The irony is that many developing world countries have less international bandwidth than we have at Strong Angel III within a 100 yard radius.
This quote, from a post of an organisation involved in SA III, captures succintly the problem. While it is not unusual to not have connectivity in a post-disaster zone / scenario, the lack of connectivity in SA III is beginning to impact on the activities and projects that people have brought on site. Given that at the end of the day this is a demonstration of technologies for disaster response, some degree of connectivity would be imperative to move forward from this point onwards.
There was an interesting meeting that brought together two very different cultures – NGOs and the military. The group was too large for an in-depth exploration of the tenacious issues surrounding coordination and collaboration between these two sectors. What was not touched were coordinator and collaboration with non-state armed groups (such as the LTTE or the Karuna faction in Sri Lanka, or the LRA in Uganda) and importantly, coordination and collaboration within each sector. As I see it, it will take decades and perhaps a generational change for coordination and collaboration to improve significantly.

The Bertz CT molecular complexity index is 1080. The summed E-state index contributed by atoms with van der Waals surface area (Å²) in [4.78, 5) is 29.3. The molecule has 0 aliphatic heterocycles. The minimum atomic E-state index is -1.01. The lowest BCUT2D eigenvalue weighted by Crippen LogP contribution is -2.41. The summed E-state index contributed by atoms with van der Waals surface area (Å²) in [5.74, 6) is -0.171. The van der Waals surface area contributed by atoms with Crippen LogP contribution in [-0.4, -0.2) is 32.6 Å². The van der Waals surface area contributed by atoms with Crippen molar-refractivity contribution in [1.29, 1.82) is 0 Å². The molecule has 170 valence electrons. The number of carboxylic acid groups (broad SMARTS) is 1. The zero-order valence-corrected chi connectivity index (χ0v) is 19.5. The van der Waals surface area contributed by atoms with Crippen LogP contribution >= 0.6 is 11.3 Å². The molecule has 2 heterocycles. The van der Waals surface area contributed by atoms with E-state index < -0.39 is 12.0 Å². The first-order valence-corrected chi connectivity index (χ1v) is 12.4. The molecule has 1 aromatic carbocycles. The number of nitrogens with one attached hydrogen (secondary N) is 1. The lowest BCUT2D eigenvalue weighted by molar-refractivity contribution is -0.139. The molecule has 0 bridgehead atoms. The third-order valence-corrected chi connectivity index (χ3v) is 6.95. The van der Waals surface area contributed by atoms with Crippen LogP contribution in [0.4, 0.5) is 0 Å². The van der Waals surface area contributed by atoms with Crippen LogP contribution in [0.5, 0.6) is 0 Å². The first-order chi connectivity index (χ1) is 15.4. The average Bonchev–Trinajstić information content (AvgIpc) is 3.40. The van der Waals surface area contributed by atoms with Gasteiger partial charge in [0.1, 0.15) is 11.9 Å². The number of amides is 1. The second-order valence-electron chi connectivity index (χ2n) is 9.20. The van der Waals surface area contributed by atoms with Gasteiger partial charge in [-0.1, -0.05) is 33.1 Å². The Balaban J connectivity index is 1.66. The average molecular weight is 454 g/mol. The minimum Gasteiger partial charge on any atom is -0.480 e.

One can of course question why NGOs and the military should work closer together, given the very different strategic imperatives that drive and underpin the actions and interventions of each sector. I would however submit that a greater measure of information sharing is absolutely necessary between and within the two sectors – the central challenge being to establish protocols of information exchange.
Protocols of information exchange go beyond the technical foundations of secure information transfer within and between these sectors. While network security is an evolving concept and can never guarantee data leakage or theft, what is more important than looking at transport and data storage security are the human protocols that govern such exchanges of sensitive information. This involves adult education on network and computer security, the protocols involved in sharing sensitive information, proper use of databases, modalities for inviting users etc – all of which need to be established for a wide spectrum of scenarios.
There was an interesting breakout session in the afternoon on Microsoft’s SSE that was combined with some discussion on security and the sharing of information in post-disaster scenarios.
Discussions with Sahaha and the GIS folks continued – so much of what I would like to see in data visualisation of datasets like IDPs, refugee movement, social networking aspects of volunteers, active tracking of nodes in the field – are those that are being actively developed at SA III.